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The Essays of Michel de Montaigne Online

Let Others Judge of Our Happiness after Our Death

Translated by HyperEssays (2020–24)

Book 1 Chapter 18

Scilicet ultima semper
Exspectanda dies homini est, dicique beatus
Ante obitum nemo supremaque funera debet.

Of course everyone must expect a final day, always. And no-one is to be called happy before they are dead and buried.  

Children know this. They know the story of King Croesus who, taken prisoner by Cyrus and condemned to die, cried “O Solon! Solon!” as he was about to be executed. After someone told Cyrus of this, and after he sought to discover what it meant, Croesus told him that he was finding, at great personal cost, that the warning Solon had once given him was true: No matter how much fortune smiled down upon people, they could not consider themselves happy until their last day had come to pass because of the uncertainty and changes in human affairs which the slightest thing can upset.  And thus Agesilaus, in front of whom someone had called the king of Persia happy for becoming the ruler of so powerful a state at a young age, said: “Yes, but Priam at that age was not unhappy.”  Same with the kings of Macedon, successors of this mighty Alexander, becoming carpenters and clerks in Rome;1 and with tyrants of Sicily lecturers in Corinth;2 a conqueror of half the world, a commander of so many armies, becoming a sad figure at the mercy of an Egyptian king’s wretched officers — this is what five or six more months of life cost the great Pompey.3 And in our fathers’ time, Ludovico Sforza, the tenth duke of Milan who made all of Italy quake for so long, died a prisoner in Loches. Worse yet, he had lived there ten years by then.   Did the most beautiful queen, widow of the greatest king of Christendom, not recently die at the hand of an executioner?4 Indecent and savage cruelty! And a thousand more examples like these. For it seems that there are spirits up above who, like storms and hurricanes angered by our proud and lofty buildings, are jealous of the great down here.

Usque adeo res humanas uis abdita quaedam
Obterit, et pulchros fasces, saeuasque secures
Proculcare, ac ludibrio sibi habere uidetur.

Some hidden force constantly chips away at human things and seems to tread on the noble fasces and fierce axes and to make a mockery of them.  

It seems also that fortune sometimes waits until the very last day of our life to show what it is capable of by knocking down, in an instant, what it had been building for years. And, like Laberius,5 we are made to cry “Nimirum hoc die uno plus uixi mihi, quam uiuendum fuit.” Today I have lived one day more than I should have.  

We would be right, then, to listen to Solon’s warning. I’m not surprised that, being a philosopher, one to whom the favors and humiliations of fortune mean nothing, neither happiness nor unhappiness, and one for whom status and power are but accidents of little significance, he looked further ahead. And that he wanted to say that this kind of happiness in life, which depends on the peace and contentment of a well-bred mind and on the resolve and confidence of a well regulated soul, could not be attributed to anyone until they had been seen in the last act of their play — likely the hardest one too. A mask might do in all others, when philosophy is but pretty lines we deliver, and when the unexpected tries us only superficially and leaves us free to always stay in character. But in the final death scene, our final scene, there is no faking it. It is time to speak plainly;6 time to show what is left, good and true, at the bottom of the pot.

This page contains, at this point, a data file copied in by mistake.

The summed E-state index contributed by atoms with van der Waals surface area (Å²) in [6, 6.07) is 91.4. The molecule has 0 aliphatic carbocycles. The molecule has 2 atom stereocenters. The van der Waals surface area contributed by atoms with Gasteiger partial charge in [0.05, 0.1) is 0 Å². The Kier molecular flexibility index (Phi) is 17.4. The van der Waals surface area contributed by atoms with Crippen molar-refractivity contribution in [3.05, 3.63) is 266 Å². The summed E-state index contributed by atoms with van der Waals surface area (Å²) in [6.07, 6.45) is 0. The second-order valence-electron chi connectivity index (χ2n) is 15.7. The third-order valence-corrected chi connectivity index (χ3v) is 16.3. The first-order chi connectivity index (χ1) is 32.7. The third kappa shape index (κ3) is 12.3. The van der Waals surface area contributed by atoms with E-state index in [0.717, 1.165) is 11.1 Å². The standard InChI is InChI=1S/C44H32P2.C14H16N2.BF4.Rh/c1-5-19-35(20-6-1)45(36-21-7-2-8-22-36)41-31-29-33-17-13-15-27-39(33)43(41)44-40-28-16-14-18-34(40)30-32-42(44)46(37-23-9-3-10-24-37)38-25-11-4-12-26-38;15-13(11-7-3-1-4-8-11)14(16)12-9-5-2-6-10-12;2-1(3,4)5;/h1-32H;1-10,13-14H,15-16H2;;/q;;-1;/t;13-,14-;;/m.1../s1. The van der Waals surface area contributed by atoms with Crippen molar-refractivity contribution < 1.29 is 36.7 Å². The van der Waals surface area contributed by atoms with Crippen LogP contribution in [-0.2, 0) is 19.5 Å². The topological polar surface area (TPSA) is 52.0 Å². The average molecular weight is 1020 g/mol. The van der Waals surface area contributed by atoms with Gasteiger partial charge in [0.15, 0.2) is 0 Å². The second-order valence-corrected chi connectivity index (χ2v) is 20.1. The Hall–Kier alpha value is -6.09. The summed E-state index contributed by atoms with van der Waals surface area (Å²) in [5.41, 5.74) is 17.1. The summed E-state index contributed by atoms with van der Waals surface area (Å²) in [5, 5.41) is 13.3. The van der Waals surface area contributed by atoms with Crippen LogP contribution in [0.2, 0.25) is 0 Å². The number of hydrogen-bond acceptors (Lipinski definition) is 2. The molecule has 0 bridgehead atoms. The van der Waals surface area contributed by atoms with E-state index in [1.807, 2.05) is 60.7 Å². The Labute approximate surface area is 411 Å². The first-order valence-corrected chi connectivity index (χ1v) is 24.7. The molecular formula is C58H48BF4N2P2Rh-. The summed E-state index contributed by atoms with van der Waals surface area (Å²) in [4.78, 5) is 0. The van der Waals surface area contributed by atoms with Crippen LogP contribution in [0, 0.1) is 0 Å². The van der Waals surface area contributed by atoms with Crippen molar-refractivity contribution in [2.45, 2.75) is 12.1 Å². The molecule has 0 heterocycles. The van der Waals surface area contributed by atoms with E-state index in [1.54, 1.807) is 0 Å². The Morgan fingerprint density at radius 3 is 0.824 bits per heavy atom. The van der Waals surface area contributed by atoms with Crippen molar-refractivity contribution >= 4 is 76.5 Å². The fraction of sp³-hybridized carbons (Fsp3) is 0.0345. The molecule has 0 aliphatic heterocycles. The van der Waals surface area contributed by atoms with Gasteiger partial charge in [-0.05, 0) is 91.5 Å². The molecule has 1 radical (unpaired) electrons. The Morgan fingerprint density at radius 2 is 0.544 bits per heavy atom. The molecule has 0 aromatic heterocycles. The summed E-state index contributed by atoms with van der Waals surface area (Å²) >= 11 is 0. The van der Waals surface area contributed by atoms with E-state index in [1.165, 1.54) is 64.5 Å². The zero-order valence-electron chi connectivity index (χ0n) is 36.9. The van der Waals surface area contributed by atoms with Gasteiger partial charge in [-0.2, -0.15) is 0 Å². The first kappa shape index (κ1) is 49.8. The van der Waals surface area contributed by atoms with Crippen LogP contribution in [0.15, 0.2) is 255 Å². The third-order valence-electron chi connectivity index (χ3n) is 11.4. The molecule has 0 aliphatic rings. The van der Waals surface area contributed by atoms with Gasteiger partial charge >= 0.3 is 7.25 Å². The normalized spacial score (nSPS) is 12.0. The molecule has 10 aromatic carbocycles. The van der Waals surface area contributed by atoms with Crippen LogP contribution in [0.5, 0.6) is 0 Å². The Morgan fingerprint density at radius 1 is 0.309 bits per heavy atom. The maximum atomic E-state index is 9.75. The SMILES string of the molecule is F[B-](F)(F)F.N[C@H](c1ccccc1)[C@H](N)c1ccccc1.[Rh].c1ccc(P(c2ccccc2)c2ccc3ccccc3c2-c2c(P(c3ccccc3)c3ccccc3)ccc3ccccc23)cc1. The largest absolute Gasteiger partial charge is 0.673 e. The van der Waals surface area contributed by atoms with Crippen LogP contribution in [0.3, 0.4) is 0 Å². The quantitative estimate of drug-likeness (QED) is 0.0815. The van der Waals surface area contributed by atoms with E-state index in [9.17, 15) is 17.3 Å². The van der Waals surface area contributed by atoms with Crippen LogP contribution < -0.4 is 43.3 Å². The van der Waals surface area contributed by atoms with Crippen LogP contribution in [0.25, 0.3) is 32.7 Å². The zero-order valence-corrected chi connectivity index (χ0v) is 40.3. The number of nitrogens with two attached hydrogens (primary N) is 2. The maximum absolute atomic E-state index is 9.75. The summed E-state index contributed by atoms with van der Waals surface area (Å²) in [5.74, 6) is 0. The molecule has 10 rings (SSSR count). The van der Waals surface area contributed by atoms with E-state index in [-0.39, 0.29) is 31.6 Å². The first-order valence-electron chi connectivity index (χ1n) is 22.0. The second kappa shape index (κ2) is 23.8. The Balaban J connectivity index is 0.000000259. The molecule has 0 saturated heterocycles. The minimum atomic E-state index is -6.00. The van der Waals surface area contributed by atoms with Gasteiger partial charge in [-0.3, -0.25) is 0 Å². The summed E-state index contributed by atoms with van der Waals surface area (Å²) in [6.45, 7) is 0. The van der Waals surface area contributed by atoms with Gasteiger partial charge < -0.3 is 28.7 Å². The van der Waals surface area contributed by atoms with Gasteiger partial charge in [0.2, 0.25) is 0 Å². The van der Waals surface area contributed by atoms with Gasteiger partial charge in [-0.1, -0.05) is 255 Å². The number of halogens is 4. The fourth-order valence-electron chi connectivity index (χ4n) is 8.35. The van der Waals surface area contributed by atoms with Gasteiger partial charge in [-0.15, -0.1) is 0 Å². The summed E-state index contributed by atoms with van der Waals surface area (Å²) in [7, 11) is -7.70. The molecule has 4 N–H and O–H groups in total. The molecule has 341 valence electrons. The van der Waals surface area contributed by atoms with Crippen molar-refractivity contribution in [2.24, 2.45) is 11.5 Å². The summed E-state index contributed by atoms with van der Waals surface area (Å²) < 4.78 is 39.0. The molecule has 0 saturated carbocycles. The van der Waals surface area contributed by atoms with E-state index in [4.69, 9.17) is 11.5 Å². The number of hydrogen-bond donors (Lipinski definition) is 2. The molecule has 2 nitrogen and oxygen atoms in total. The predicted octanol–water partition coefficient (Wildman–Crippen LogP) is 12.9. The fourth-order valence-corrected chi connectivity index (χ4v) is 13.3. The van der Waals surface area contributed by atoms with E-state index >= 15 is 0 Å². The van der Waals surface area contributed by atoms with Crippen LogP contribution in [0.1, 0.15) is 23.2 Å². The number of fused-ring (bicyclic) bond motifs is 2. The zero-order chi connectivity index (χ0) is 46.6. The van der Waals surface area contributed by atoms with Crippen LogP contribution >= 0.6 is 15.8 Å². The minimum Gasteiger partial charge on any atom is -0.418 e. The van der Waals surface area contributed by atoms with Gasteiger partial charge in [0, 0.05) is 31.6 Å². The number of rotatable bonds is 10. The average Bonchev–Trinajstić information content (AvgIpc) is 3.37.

Nam uerae uoces tum demum pectore ab imo
Eliciuntur; et eripitur persona, manet res.

Only then are true words spoken from the heart. The mask is torn off. Reality remains.  

This is why all other actions of our life should be weighed and measured against this last moment. It is the master, the day that speaks for all others. Here is the day, says an ancient one, that must speak for all my bygone years. I leave it to death to assess what I will have made of my studies.7 We will see, then, if my words come from my lips or from my heart.

I have seen many who gave their whole life a good or bad reputation when they died. Scipio, Pompey’s father-in-law, died well and so redressed the poor opinion all had of him until then.8 When Epaminondas was asked who he thought was the best man, Chabrias, Iphicrates, or himself, he said: “Let us see how we die before we answer.”9 Indeed, he would be much cheated if someone were to judge him without taking into account the honor and greatness of his death. God willed it as he wished but, in my time, three of the worse and most despicable people I had the displeasure to know in my life had the most orderly deaths, composed in every way to perfection.

Some die an admirable and fortunate death. I saw the thread of a man’s career cut when it was making wonderful progress and blossoming, and end so magnificently that his ambitious and audacious goals could not have been as remarkable as their interruption was. He reached his destination at once, with more prestige and glory than he could have wished or hoped for. And his demise brought him influence and fame faster than he had thought his career might.10

In judging the life of another, I always consider how it ended. And in most of my own studies, how mine can end well, which is to say calmly and quietly.